Recently we co-authored the book Data Mesh For Dummies, along with our colleague Adrian Estala. We greatly enjoyed writing the book and collaborating to succinctly deliver the ideas around Data Mesh in a straightforward format. However, like many authors we were asked to trim our book’s word count to satisfy a strict page limit.

Fortunately, there’s a very popular medium known as blogs and we decided to salvage the text on Data Mesh roles and responsibilities and repurpose it here. Below, we are thrilled to present one of our lost chapters on Data Mesh roles and responsibilities.

Data Mesh for Dummies - Starburst

Roles and Responsibilities in a Data Mesh

Embarking on a Data Mesh journey will result in organizational changes and adjustments to employees’ roles. Existing workers will be critical to the success of adopting a Data Mesh, as they have invaluable tacit knowledge to contribute to the Data Mesh journey. Therefore, the transition of data ownership from a central data team to decentralized domains should be approached as a reallocation of existing data-focused employees.

With that in mind, here are some of the roles and related responsibilities that will likely be involved:

  • Executive Sponsor: Responsible for overall corporate data strategy and ensuring alignment with the business strategy. This is likely to be a member of the C-suite due to the significance of the organizational change required.
  • Domain Owner: Represents the needs of the domain when defining federated computational governance standards.
  • Data Product Manager: Responsible for the scope,delivery, and lifecycle of one or more data products within a domain.
  • Domain Data Architect: Designs how data flows from source to products, defines data product data models, and ensures adherence to architecture standards within a domain.
  • Data Product Developer (Data Engineer): Creates and maintains data products.
  • Infrastructure Engineer: Responsible for the operation and maintenance of the self-serve data platform.
  • Domain SME / Analyst: Experts in the business area that relates to the domain, and understands the consumers’ needs, to ensure that data products meet their business objectives. Typically the first consumer of a data product.
  • Legal / InfoSec / Audit: A set of expert resources available to the domains to provide guidance on areas such as corporate risk and compliance standards.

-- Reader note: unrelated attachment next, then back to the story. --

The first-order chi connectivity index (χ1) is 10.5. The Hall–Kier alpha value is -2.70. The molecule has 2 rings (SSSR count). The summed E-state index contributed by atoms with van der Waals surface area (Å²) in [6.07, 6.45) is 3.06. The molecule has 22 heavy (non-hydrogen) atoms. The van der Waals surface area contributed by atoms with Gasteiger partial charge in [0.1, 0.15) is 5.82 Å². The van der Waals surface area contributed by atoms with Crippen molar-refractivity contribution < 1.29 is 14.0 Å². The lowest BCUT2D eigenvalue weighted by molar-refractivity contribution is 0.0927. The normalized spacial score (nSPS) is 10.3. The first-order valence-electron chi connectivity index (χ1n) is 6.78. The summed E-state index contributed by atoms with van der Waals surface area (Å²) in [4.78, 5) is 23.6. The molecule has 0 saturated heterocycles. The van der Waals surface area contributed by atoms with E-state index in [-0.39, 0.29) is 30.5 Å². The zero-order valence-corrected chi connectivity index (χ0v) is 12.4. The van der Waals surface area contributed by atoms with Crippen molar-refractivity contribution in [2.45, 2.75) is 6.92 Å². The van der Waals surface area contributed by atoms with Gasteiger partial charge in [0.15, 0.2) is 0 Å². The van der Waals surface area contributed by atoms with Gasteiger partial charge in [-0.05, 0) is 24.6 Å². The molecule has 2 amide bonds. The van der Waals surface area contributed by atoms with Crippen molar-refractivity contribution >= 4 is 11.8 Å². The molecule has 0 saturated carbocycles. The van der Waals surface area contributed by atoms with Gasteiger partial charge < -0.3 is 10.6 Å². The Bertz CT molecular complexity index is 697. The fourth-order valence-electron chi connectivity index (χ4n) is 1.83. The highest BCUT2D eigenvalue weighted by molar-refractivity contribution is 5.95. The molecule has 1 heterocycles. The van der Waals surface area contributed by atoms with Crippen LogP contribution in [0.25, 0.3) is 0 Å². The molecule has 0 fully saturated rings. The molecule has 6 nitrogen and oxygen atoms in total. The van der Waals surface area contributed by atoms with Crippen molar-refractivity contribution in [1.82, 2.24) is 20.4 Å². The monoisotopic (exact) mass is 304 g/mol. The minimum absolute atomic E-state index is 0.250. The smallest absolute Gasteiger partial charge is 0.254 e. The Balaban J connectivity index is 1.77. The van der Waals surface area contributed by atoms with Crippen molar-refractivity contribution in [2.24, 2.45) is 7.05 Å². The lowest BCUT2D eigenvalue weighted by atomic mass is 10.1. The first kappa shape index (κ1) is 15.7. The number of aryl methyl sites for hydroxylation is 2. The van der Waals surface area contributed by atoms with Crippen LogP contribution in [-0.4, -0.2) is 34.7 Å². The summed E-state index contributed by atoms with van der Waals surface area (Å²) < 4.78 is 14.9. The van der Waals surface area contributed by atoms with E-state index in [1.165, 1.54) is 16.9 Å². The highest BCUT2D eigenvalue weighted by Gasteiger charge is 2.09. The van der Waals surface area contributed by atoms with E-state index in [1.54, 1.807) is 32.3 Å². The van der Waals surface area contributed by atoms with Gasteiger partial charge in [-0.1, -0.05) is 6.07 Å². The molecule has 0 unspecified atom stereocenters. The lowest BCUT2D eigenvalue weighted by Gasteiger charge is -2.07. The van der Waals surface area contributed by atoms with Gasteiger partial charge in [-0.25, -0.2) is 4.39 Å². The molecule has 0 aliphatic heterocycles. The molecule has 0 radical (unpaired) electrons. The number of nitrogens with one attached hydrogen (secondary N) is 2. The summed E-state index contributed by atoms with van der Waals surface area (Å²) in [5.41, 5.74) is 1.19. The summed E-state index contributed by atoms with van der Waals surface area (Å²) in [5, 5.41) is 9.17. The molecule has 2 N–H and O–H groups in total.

It’s important to note that these are roles, and not necessarily individual people. In some organizations, especially in the early adoption phase of Data Mesh, some employees will take on multiple roles. In addition, the choice of technologies within a self-serve data platform can dramatically affect the workload and efficiency of the employees in these roles.

Data Products For Dummies

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Designing the decentralized organization for success

The design for your Data Mesh organization should focus on efficiency through empowerment. Data engineering skills will be embedded within business-focused domain teams. This organizational change will take time and will evolve as you move along your Data Mesh journey.

Here are some key design principles to consider for your organization:

Distribute data engineering responsibilities to the domains

Data engineers are the experts in shaping data, and over time they will become subject matter experts in the data related to the domain in which they operate. Giving them autonomy and control will accelerate results.

Design the domain to manage its data with autonomy

A federated computational governance model enables the domains to make salient and relevant decisions within their domain, while ensuring that they follow the cross-domain data governance rules.

Use external advisory teams

Domains should be autonomous, but not all domains will require full-time support for every specialist role. For example, each domain may need access to a legal advisor to ensure that they stay within GDPR rules when dealing with personal data.

As organizations move along their Data Mesh journey it’s likely that new domains will be developed and the number of data products will increase. Data product developers and data product architects will manage the data lifecycle within the domain, and will play a key role in creating new data products.

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